Potential Effects of Proposed Price Gouging Legislation

Hurricanes Katrina and Rita caused significant damage to the energy infrastructure of the Gulf Coast United States and interrupted the delivery of energy supplies not only in that region, but also to other parts of the country.  Gasoline prices rose to allocate the temporary reduction in available supplies efficiently among consumers of gasoline.  The higher prices stirred compassion for those in obvious distress and angered those who thought refiners, distributors, and retailers were taking advantage of the situation.   In response, federal legislation was introduced to make this perceived “price gouging” illegal in the future.  The new Congress may consider several bills of this kind.  This study examines the economics of such proposals.

If enacted, these proposals would function like controls on gasoline prices.  History teaches that price controls on gasoline exhibited unintended and undesirable consequences even when the controls were designed carefully and included very specific rules defining legal prices and mechanisms to allocate shortages.  When anti-price gouging legislation uses extremely vague terms or requires the enforcing agency to define key criteria then the resulting consequences can be even more counterproductive.

Under legislation that threatens to punish acts that are defined vaguely and ambiguously, the behavior of the enforcing agencies is inherently unpredictable, and businesses potentially affected by the legislation could form expectations of prosecutorial conduct that could discourage the efficient functioning of markets.  Excessively harsh penalties for setting the wrong price could give pause to market decisions that are critical to alleviate shortages especially if individuals, unsure about the actions of enforcers, were to adopt very conservative behavior so as to ensure compliance with the law.  The result could be exactly opposite to the good intentions of the legislation’s authors – disincentives to provide additional supply, the waste occasioned by gas lines, and the failure to allocate supplies to those who would benefit the most.

In contrast, a competitive market responds to a supply interruption1 in a well known, predictable, and efficient way.  Through price increases, the market allocates limited available supplies to their most highly valued uses.  Users for whom the scarce supply has the highest value are willing to pay the most.  The market price rises and consumers who value using gasoline less than the market price drop out.  Demand falls until it equals available supply, and the market price then will equal the lowest valued use that can be satisfied with the quantity of supply available.

Investigation of what actually happened after Katrina reasonably approximates this model. The Federal Trade Commission (FTC) investigated the gasoline market performance during the period of the supply interruption caused by Katrina.  The FTC found no evidence of widespread price gouging thereby casting grave doubt on the need for legislation. This FTC study is, in fact, only the most recent assessment of claims of gasoline price gouging.  In the last decades, the U.S. Department of Energy (DOE) and the FTC have investigated all of the numerous instances of regional gasoline price spikes.  Their conclusions in every case have been that gasoline price increases were due to the operation of supply and demand in light of an interruption of supply, and that the magnitude of price increases was consistent with the magnitude of the loss in supply.  There has never been a finding that gasoline price increases were caused by any manipulation of the markets. Conversely, just as the experience in relying on markets to allocate supplies efficiently and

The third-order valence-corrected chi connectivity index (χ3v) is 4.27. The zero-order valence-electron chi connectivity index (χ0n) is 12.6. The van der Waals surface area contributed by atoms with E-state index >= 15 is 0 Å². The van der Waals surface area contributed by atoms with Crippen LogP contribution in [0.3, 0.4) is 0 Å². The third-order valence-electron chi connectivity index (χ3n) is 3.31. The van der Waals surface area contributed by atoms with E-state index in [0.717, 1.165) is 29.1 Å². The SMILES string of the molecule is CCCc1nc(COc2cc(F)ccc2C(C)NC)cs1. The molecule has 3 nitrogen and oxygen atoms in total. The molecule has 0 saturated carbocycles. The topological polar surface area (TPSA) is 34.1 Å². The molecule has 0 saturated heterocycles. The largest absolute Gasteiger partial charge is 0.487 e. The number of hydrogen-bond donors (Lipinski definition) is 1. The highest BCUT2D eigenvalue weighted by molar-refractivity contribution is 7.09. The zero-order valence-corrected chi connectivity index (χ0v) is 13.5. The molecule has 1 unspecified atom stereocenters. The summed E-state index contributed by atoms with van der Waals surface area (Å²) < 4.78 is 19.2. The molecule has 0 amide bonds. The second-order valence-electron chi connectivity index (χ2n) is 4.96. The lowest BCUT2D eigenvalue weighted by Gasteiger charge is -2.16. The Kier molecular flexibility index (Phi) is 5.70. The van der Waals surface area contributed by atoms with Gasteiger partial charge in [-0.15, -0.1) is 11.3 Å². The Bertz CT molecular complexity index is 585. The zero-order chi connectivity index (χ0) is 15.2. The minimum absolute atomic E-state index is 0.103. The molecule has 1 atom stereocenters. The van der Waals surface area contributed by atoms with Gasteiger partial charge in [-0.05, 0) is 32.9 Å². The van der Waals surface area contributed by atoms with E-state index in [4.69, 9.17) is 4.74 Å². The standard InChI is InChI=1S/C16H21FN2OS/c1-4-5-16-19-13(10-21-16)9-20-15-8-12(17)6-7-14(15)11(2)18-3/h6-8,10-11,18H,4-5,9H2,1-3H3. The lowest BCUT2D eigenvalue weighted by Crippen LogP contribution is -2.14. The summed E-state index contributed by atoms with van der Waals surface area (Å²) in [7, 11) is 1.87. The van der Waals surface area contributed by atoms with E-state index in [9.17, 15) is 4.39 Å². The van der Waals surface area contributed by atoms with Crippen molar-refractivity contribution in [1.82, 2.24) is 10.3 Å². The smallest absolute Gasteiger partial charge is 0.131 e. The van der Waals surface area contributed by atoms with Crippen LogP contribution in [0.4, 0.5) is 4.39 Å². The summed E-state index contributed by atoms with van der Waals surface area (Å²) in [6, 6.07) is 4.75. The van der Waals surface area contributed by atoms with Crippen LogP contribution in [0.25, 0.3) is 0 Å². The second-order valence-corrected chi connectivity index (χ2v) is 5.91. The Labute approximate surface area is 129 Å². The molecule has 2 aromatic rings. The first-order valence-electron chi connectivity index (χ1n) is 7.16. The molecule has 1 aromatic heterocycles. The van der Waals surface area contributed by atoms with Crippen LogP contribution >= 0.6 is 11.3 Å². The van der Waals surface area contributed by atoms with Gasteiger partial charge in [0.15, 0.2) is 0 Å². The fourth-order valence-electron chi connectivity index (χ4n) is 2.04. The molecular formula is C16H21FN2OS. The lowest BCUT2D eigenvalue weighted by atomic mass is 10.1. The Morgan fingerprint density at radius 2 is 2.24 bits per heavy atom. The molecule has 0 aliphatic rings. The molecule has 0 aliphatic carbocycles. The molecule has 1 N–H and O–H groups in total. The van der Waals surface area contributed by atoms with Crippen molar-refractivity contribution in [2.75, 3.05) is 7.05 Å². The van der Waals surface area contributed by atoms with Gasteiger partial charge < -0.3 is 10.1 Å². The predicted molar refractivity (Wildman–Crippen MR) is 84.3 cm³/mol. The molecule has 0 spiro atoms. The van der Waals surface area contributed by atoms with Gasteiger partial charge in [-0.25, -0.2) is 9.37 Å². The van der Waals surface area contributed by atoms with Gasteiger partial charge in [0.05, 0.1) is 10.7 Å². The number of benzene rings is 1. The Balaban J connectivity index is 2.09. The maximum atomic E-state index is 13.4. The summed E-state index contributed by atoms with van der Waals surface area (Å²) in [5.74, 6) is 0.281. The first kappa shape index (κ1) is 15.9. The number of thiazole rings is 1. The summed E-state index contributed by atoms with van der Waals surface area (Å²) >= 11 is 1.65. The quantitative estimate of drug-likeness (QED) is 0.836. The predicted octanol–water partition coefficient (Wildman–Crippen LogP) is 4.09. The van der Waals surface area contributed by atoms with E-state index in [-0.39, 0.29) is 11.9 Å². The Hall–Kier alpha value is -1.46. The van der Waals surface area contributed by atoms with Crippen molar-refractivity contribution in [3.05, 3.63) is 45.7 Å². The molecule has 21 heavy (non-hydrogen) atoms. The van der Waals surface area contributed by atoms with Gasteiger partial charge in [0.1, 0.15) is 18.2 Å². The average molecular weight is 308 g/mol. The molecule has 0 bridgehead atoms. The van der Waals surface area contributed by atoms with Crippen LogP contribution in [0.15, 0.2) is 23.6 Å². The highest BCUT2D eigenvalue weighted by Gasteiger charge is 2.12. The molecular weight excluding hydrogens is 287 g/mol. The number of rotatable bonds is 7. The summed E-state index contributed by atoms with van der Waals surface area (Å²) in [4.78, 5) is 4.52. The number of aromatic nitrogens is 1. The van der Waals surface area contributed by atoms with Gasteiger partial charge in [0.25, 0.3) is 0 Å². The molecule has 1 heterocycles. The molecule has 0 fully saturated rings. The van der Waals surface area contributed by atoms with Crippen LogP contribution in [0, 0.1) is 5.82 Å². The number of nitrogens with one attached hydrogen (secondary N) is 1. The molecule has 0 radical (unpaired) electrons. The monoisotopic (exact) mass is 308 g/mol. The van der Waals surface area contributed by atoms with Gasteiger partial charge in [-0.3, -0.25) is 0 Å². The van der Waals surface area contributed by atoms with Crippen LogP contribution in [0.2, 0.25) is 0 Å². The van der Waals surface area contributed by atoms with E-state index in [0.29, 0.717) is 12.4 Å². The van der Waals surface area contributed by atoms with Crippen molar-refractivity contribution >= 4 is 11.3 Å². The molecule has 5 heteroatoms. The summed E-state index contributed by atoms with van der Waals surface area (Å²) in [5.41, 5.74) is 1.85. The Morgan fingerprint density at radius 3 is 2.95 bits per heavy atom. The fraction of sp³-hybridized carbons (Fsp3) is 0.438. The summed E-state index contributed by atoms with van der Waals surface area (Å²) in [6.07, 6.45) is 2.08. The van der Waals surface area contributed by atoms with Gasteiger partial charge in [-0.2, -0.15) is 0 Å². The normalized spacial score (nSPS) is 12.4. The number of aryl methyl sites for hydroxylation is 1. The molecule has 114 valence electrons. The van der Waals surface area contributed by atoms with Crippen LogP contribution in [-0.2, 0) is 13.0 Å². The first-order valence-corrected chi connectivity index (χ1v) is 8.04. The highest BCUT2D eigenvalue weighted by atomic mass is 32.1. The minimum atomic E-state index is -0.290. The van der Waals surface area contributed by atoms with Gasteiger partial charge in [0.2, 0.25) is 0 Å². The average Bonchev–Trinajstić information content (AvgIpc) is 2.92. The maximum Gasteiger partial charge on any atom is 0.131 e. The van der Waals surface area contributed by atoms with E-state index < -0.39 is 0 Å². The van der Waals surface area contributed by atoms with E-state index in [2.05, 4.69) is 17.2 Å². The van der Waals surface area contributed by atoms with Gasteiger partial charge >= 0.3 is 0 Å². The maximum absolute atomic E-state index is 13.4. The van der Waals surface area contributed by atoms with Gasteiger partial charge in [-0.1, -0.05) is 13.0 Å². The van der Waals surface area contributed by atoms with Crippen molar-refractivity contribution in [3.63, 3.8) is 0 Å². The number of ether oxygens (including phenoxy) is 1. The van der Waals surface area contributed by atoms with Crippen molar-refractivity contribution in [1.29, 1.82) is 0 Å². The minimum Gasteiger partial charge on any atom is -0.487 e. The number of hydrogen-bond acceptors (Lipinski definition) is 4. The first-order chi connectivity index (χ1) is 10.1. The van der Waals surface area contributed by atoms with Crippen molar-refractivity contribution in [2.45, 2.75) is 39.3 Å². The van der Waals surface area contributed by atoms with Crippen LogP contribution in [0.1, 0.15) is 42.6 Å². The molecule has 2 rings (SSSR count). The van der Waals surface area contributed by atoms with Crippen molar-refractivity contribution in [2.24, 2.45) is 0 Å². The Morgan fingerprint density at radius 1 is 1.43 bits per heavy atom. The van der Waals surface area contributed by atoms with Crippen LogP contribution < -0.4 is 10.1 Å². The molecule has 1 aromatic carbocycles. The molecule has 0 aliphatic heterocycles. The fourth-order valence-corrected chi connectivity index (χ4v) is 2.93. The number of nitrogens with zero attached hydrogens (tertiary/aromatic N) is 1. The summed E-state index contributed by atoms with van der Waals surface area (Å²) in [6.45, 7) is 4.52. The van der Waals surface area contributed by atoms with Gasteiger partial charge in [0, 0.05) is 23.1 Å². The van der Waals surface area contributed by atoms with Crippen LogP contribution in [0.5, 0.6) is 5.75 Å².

resolve supply interruptions has been uniformly good, the experience with price controls has been uniformly bad.  Experience indicates that price controls can lead to the following consequences:

  • Savings to consumers from lower cash prices are dissipated by the costs of non-market allocation mechanisms such as gas lines.
  • The shortage is exacerbated because of diminished or eliminated incentives for producers to find replacement supplies and for consumers’ efforts to conserve.
  • Available supplies are not directed to their highest valued uses, but to users who have the lowest cost of waiting.

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In the longer term, the expectation of price controls during periods of tight markets could discourage refinery investment, leading to tighter capacity at all times, increased reliance on product imports, and larger and more prolonged price increases when supply interruptions do occur.

Finally, this study estimates how much price controls would increase the overall welfare losses associated with a supply disruption of the size of that caused by Katrina and Rita.  The study estimates that for a supply interruption of that scale, total welfare loss from imposing price controls would have totaled $1.9 billion for the September through October 2005 period.3  Additionally, under price controls, losses would have been much more localized in the regions that lost supplies, like Louisiana and Mississippi, because there would have been

no incentive to increase imports (of either crude oil or refined products)4, retain shipments that would normally have gone to other regions, and run refineries at costly and unsustainable levels of output.

In all, price controls would only have exacerbated the gasoline shortage during Katrina, which in turn would have disrupted the economy and added costs both immediately and in the long term.